I suggested to Ms. Vinh that I might give some of these peace cranes made by the Turpin Church to the victims of Agent Orange in Quảng Ngãi. She enthusiastically agreed. But as I sat with these new friends and heard their stories, I began to feel uncomfortable. Amidst all of their serious needs, how would they feel if the gift I gave them was a simple small paper crane? They needed food, health care, ease for their suffering and a recognition by the U.S. companies that there is a responsibility for producing poisons that so negatively affect human beings.
As I hesitated, Ms. Vinh leaned over and said, “Why don’t you give one of the cranes to them now?” A bit self-consciously, I reached into my bag and took out one of the cranes. I explained the meaning of the crane and that people in a small rural church halfway around the world had folded these cranes to express their own dreams of peace. I further explained that this is a symbol that is meant to bring us together and that every time they look at it they can be reminded that they have friends in far-away Oklahoma.
The response was immediate. The crane was received gently and with deep interest.
“This is a symbol of unity,” one man said. “Together, if we unite, we can build a better world.”
“I’m not sure we can take on the world,” I replied. “But at least between you and my home community we can come together.”
“We have to build a better world,” he repeated. “This symbol can help us do that.”
So, the simple cranes folded by a small Mennonite congregation have begun their journey of peace. More will be scattered to many part of Asia and each time their story and their dreams will be shared. Even though they are small and seem powerless, they carry a very powerful and important message, like that given to the prophet Elijah:
“The LORD said, "Go out and stand on the mountain in the presence of the LORD, for the LORD is about to pass by." Then a great and powerful wind tore the mountains apart and shattered the rocks before the LORD, but the LORD was not in the wind. After the wind there was an earthquake, but the LORD was not in the earthquake. After the earthquake came a fire, but the LORD was not in the fire. And after the fire came a gentle whisper. When Elijah heard it, he pulled his cloak over his face and went out and stood at the mouth of the cave.” (1 Kings 19: 11-13)
We live in a very conflicted world and yearn for a sense of peace and security. The massive military machines of our world are paraded before us with the promise that they will make us safe and secure. But peace is not in them. Politicians shout out their ideologies, promising that they have the answers to our yearnings. But peace is not in their shouts and empty promises. Then peace comes to us in the form of a small, simple crane, folded with caring hands and strengthened with hearts that wish to share God’s peace with others. Our hope lies in these small things, for God can work through them in ways we cannot even imagine.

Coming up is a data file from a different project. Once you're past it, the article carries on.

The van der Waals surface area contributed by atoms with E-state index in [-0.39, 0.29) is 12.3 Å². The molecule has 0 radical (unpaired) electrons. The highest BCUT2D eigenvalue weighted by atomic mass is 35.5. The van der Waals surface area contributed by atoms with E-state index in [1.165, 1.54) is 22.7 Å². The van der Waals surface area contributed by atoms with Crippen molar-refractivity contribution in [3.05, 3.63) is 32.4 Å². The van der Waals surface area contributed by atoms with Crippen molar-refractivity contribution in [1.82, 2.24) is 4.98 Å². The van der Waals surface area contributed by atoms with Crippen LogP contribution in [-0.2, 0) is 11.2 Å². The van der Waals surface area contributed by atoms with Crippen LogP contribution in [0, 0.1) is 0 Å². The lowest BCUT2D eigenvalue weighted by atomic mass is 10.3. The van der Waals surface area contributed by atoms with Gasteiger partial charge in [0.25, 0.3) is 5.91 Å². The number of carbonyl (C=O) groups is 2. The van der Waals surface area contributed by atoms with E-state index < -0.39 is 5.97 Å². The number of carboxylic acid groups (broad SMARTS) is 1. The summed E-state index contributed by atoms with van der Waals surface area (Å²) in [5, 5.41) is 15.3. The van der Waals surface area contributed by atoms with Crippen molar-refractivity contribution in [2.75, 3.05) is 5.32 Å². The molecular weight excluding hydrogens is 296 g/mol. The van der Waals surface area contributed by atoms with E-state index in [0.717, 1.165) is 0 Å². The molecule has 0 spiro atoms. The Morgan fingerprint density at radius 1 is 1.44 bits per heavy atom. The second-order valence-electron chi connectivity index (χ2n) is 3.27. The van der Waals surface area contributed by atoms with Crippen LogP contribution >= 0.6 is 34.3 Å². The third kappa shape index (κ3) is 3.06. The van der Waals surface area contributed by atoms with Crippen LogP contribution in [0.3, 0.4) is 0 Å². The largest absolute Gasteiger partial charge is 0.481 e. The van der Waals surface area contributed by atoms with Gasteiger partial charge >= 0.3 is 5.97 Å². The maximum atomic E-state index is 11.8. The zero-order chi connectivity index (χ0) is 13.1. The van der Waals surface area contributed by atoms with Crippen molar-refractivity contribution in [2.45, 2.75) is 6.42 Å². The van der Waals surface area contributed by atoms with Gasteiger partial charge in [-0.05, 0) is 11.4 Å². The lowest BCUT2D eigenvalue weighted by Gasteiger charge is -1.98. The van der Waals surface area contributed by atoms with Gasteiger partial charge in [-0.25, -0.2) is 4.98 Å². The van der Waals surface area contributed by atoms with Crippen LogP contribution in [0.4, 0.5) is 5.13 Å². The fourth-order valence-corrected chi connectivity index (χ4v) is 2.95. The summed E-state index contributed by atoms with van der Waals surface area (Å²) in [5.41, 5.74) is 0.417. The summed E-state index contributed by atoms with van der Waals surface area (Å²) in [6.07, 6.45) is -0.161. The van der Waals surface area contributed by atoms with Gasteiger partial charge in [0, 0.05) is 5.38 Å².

It's Time to Build a New World
Mr. Hùynh Văn Thiết is 86 years old now. From 1962 until 1969 he served in the North Vietnamese army and led patrols along the east side of the Trương Sơn mountain range where the Ho Chi Minh Trail served as a link between the North and South. Many times planes flew over his unit, spraying the mountains with Agent Orange and other herbicides. The people tried to protect themselves from the poisons with plastic sheets, but still the toxins entered their lungs and blood stream. Today, Mr. Thiết suffers from severe pain in his bones, his teeth have fallen out, and heart problems burden him.
Mr. Thiết’s wife also worked in the resistance, and after being arrested she spent seven years in prison. Three of those years were spent in the infamous prison on Côn Đảo Island. The French built the Côn Đảo Island prison in 1861 to hold political prisoners, and during the American period it continued to be used for the same purpose. An American company helped expand the prison by building what came to be known as tiger cages, in which prisoners were shackled in tight spaces without room to move about. Many were tortured, and it is estimated that from 1861 until the war ended in 1975 as many as 20,000 people died in the prison. The money for these cages came from the U.S. Food for Peace program. Ironically, part of the construction consortium, Brown and Root, is today the Halliburton subsidiary that built the “isolation cells” in Guantánamo Bay.
Mr. Thiết’s wife did not spent time in the tiger cages, but was shackled for long periods of time to an iron bar and was not allowed up for restroom visits, baths, or exercise. In 1975, as the war came to an end, she finally had freedom to return to her home.
The couple had seven children. One died at birth, and another is suffering from the probable affects of Agent Orange. Their grandson, Hùynh Tan Bi lives with them now. He is the third generation of Agent Orange victims, and the entire right side of his body is slowly deteriorating. For years he tried to go to school and loved math, but finally had to quit his studies because he could no longer manage sufficiently. A war which ended more than thirty years ago has destroyed the future of this young man.